The bust will be flanked by twirling ‘baianas’ and elder members of the community riding mobility scooters modified into ‘flamingos’.
Drummers will lead the procession, followed by an array of animal costumes including elephants and giraffes.
Clary Salandy and Carl Gabriel, two of the key artists from the Notting Hill Carnival, have designed the chapter, and it features 300 costumes made by members of the Haringey community, some of which which will be dedicated to family members lost to Covid.
Chapter Five: From Tiny Acorns
Showcasing the spirit and longevity of the Queen’s reign, the centrepiece is a huge oak tree with a 12 metre maypole rising out of the branches as maypole dancers weave ribbons in and out to form an image of the Queen.
Thirty older women chosen from Clapham and Preston and dubbed the “Gangsta Grannies” will dance as baianas to hits such as “I Feel Good”.
The four nations are represented by flora and fauna with large puppets including a Tongan lion, dragon fish, sea horses and tropical frogs, and a floral “Pineapple Queen”.
Chapter Six: Happy & Glorious
Bridgwater Guy Fawkes Carnival in Somerset is staging a representation of Jubilee street parties and festivities, with a 100ft carnival float, with nods to Beefeaters, crowns and the Royal Yacht Britannia.
Some 2,000 volunteers are working together on the celebration of the traditional British carnival.
Chapter Seven: Have Faith
A willow and steel sculpture by Peterborough-based sculptor Jeni Cairns of open hands, offering up flowers and butterflies, depicts the nine interfaith religions and heralds the Queen’s commitment to religious diversity.
Children who have made painted lanterns will proceed with their families.
Chapter Eight: Sharing of Gifts
The monarch’s cultural exchanges, gifts and friendships will be celebrated with a Carnival Queen played by drag artist Cheddar Gorgeous who will be presented with flags by giant puppets and flag bearers to form an elaborate costume.
Commonwealth ties will be highlighted using cotton and silk-print costumes with an emphasis on Africa, South Asia, the Caribbean and Manchester in the section by Global Grooves from Manchester.
Chapter Nine: River of Hope
Two hundred designs by school children from across the Commonwealth will be made into flags to be processed and danced in a “River of Hope”.
The element hails the Queen’s appreciation of the natural world and youngsters’ hopes for a greener future.
Chapter Ten: The Queen’s Favourites
A 20-feet high puppet of a young Princess Elizabeth, carefree and barefoot and surrounded by a pack of mischievous puppet corgis causing comic “chaos” on The Mall, leads a playful procession representing the Queen’s favourite things amid quirky British humour.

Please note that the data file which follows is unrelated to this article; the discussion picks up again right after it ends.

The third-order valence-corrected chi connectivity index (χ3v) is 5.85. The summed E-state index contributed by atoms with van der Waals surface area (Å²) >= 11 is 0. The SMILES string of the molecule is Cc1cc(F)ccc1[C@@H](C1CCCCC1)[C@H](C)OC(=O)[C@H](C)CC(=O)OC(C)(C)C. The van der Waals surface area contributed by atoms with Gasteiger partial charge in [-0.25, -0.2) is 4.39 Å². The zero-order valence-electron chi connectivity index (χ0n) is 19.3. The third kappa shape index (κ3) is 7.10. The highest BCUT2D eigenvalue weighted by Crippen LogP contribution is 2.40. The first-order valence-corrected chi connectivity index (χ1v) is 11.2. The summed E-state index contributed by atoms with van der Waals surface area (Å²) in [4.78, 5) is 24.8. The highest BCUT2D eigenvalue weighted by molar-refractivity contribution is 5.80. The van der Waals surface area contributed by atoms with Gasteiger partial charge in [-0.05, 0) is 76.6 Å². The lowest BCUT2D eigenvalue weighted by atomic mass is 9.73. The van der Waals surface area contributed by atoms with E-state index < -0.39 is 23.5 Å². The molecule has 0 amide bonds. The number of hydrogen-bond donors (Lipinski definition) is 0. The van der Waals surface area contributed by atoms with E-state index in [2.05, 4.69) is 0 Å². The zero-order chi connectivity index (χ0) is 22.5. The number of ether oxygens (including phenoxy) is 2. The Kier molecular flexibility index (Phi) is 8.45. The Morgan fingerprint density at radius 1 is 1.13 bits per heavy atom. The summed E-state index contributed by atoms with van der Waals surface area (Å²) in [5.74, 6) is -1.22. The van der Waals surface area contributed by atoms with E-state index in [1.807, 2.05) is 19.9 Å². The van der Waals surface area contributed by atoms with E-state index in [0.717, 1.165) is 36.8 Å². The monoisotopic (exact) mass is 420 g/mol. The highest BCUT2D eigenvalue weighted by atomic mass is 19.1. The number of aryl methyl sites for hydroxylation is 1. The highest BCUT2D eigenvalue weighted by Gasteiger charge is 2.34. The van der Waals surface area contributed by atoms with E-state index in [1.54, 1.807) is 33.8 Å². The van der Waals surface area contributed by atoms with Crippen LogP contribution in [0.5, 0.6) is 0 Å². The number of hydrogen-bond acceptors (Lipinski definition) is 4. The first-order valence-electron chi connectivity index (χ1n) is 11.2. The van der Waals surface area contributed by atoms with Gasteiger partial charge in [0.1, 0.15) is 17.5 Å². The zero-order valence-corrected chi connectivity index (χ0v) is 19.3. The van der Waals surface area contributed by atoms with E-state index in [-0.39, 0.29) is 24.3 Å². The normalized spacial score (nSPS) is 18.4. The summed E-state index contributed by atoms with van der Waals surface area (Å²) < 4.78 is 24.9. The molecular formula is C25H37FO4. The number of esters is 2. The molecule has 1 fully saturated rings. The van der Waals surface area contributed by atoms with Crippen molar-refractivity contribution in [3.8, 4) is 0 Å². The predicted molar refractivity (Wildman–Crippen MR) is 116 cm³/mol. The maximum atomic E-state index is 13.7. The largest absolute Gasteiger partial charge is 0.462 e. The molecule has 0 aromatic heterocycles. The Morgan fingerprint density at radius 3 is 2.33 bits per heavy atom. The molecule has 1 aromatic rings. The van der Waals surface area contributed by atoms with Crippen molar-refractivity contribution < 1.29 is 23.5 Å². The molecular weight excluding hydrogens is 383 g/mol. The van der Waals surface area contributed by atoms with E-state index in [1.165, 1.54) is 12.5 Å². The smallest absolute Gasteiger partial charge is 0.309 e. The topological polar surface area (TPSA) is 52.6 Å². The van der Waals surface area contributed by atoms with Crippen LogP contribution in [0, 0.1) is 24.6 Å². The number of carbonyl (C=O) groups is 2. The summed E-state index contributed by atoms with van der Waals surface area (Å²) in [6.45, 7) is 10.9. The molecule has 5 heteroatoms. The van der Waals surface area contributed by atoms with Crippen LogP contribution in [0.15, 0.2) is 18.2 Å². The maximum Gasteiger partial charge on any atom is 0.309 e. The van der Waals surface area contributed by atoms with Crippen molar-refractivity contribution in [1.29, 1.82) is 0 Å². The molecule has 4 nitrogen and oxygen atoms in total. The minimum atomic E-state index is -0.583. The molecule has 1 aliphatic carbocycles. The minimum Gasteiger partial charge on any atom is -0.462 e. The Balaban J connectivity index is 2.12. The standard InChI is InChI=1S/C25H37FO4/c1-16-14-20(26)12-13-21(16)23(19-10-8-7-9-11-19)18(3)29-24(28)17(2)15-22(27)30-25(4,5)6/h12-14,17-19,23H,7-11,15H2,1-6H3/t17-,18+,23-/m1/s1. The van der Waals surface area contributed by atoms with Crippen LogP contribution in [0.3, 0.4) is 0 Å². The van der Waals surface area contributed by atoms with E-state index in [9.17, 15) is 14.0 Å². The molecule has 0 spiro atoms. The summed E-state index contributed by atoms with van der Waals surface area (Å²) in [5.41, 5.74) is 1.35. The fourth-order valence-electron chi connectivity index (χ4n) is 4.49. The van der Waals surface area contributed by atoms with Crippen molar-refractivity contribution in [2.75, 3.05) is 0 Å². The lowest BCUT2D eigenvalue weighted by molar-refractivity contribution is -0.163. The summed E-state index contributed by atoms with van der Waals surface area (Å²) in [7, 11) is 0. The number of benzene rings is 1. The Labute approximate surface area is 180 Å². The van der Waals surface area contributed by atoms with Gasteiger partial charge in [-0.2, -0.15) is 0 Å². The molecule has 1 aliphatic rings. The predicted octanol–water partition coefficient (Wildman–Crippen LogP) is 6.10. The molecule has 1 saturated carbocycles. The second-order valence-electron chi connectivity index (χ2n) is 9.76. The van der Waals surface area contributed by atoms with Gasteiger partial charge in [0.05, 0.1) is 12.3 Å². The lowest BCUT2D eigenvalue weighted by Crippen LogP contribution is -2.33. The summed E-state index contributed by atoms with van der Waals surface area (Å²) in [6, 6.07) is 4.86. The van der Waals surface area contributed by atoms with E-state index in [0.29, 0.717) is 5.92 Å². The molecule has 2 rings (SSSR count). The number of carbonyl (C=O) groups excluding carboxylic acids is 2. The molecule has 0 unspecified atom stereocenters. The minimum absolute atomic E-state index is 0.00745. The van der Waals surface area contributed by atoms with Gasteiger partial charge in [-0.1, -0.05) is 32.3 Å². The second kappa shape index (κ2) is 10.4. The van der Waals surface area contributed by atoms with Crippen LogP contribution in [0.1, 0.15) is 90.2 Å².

There will also be representations of the Queen’s beloved childhood pony Peggy and her favourite horses including Royal Ascot Gold Cup winner Estimate.
A pedal-powered crown which elevates and lowers and a nod to the late Prince Philip with performers waving pennants representing his award scheme and costumes referencing his naval service will also be included in the chapter by Coventry arts organisation Imagineer.
Chapter Eleven: Unity
A large-scale mobile stage with a diverse cast of able-bodied and disabled circus artists, street dancers and urban athletes will see an aerial artist suspended beneath a vast helium balloon bearing an image of the Queen.
BMX stunt cyclists will jump onto moving Land Rovers, and performers will carry out feats against a trampoline wall.
There will be live music from a celebrity DJ, hip hop dancers, and appearances from the Paralympic rugby and basketball teams in the set by Cirque Bijou from Bristol.
Chapter Twelve: The Thank You Dance
Key workers will feature with six-metre high hand-painted scrolls showing the roles they played during the pandemic in the section highlighting service.
Outfits will each feature a scrap of the NHS logo’s shade of blue and thank you will be seen in different languages written in the NHS font.
A queenly central character, with a dress and train printed with 70 endangered species from across the Commonwealth, will also make an appearance.
ACT IV: HAPPY AND GLORIOUS
A musical finale will take place around the Queen Victoria Memorial in front of Buckingham Palace, with a rendition of the national anthem and the nearby public invited to become part of the performance.
Ed Sheeran will lead a special tribute to the Queen, with the royals most likely looking on from the balcony and the pop star joined by other stars and artists.